Another Day in the Country
Canning tomatoes with mom
© Another Day in the Country
It’s that time of year, and I am fighting for the survival of my small garden and battling the grasshoppers for dominance in the yard.
The heat last week was unbearably hard on everything. I felt for farmers watching their corn dry up on the stock. It seemed as if overnight the fields turned from green and thriving to done.
Cucumbers are always the sensitive plants in a garden. They have an insatiable thirst. Bombarded by this heat, they were french-fried in no time. The few cukes that made appearances on vines tended toward bitterness at their predicament.
Pole beans that lazily avoided putting on fruit despite plenty of blossoms, pretty much gave up the ghost. And when the hoppers, scavengers that they are, found out, they descended on the vines and stripped them clean.
The afternoon sun, when the heat soars up over 100, is the hardest on everything.
I’m thankful for what shade trees provide but I’d purposely put my garden in an area with optimum sunshine and now I find myself hanging sheets along bean and tomato cages to give them some shade. It looks in my backyard as if I’m perpetually doing laundry.
Grasshoppers have stripped the grass at the side of the field that adjoins my yard. I’m using bug dust with abandon to keep them at bay.
When I show up to give tomatoes water, grasshoppers fly out like fireworks sprays on the Fourth of July, just not as breathtaking.
I’m angry at them. Couldn’t we have a little reprieve from their multiplication each year?
I thought that ducks might help, but I’ve seen the ducks snapping at those elusive bugs. Rarely are they fast enough to land one in their mouth.
I know that my young flock of chickens would love to have a go at these hopping pests but I don’t dare let them out again as long as there’s a fox in town and they insist on going into the fox’s territory the minute I open the door of their pen. So they remain cooped up.
The tomatoes are doing splendidly under the circumstances. I got a different breed of tomato this year, and what an abundant harvest they are promising.
Celebrity, I think they’re called. The vines are loaded, starting down near the ground to the tippy top, with huge clusters of fruit. It’s almost unnatural.
I go out to water, sometimes twice a day in this heat, and come back with the bottom of my T-shirt sagging like a bushel basket under the weight of all the tomatoes I’ve gathered.
There are tomatoes ripening all over my house — on the dryer and deck in the laundry area, on the table where I eat, on the kitchen deck in a basket, on cookie sheets on the floor in my bedroom, and some still on the side porch, while I’m wondering where to put them all.
My company has gone back to California to get ready for school. It’s funny how we tend to call guests “company,” even if they are family members.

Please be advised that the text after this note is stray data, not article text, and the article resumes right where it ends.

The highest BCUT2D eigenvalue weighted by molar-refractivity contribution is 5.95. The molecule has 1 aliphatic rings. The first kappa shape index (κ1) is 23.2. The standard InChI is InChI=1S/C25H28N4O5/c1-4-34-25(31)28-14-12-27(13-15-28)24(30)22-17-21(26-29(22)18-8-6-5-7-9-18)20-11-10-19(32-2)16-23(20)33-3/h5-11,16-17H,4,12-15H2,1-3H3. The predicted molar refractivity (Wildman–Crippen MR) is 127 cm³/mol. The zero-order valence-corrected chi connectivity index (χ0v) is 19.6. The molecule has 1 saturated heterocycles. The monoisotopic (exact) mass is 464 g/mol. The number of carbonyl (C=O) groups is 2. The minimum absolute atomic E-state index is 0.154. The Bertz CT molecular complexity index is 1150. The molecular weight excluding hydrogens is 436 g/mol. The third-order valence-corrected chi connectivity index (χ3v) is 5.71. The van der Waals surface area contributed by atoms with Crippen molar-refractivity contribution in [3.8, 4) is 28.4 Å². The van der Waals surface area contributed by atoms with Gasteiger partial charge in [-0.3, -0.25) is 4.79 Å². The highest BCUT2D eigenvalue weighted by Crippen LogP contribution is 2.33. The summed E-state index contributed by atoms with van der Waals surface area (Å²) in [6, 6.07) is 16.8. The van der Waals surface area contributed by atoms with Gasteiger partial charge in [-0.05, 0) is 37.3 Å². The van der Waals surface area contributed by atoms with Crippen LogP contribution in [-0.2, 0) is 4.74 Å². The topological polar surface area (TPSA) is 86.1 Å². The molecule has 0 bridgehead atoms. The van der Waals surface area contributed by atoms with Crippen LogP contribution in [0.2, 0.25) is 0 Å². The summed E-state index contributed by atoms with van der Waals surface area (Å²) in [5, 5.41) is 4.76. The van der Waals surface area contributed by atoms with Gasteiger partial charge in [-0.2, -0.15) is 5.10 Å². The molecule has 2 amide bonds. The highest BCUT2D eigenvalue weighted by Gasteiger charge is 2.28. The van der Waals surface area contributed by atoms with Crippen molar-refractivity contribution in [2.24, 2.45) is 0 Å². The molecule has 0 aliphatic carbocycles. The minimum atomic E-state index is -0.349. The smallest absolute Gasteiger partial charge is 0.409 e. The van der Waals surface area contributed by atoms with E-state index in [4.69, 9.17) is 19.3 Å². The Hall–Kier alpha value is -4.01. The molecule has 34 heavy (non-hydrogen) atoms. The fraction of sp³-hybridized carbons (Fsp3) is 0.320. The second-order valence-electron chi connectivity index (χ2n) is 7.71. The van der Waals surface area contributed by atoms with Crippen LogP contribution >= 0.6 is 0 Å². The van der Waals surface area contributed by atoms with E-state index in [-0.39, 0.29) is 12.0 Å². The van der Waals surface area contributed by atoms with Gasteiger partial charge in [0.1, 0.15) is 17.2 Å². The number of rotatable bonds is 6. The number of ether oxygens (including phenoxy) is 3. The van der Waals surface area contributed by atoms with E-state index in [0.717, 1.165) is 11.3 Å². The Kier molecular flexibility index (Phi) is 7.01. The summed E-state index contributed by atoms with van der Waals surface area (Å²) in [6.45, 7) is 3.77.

My grandson and his mother are in the finest sense good company, and their visit was intense, busy, exciting, lovely, poignant, and sometimes hard work.
With a teenage boy in the house, I’d barely get one meal cleaned up before it was time for the next.
This reminds me of my mother. I used to wish she’d sit down with us, stop working, and relax a while.
I followed my own wishes as a relaxed and fun-loving mother, putting unnecessary tasks on hold. We played games endlessly, to Dagfinnr’s delight.
Today, I’ve started canning some of those over-ripe tomatoes.
My mother stands at my elbow, it seems, making suggestions as I start the water boiling to scald the skins off the fruit.
Mom always was a big fan of canning whole tomatoes. For her, a quart jar of bright red, whole tomatoes, chilled, served in one of her blue-and-white china dishes and sprinkled with sugar was the finest of desserts.
Everyone in my immediate family thinks I’m crazy to put sugar on sliced tomatoes, but I love it. They’d really turn up their noses at the idea of eating canned tomatoes for salad or dessert, but Mom enjoyed them more than chocolate cake.
For some reason, she always was pleased to be able to leave tomatoes whole. To make them into sauce was a failure on her part.
She loved arranging tomatoes in a jar, and sometimes she’d “cheat” and buy store-bought tomato juice to put over them instead of using water.
The arranged jars of bright red tomatoes on her pantry shelf were beautiful to behold and a pleasure to eat come winter.
“Oh, you’re going to cut up those beautiful tomatoes,” the ghost of my mother remonstrates.
“But that’s how I use them — that and sauce. No use arranging them whole just to put them in the whizzer for whatever I’m cooking,” I defend my position with a memory.
It’s easy enough to maintain the high ground with someone long gone, on another day in the country.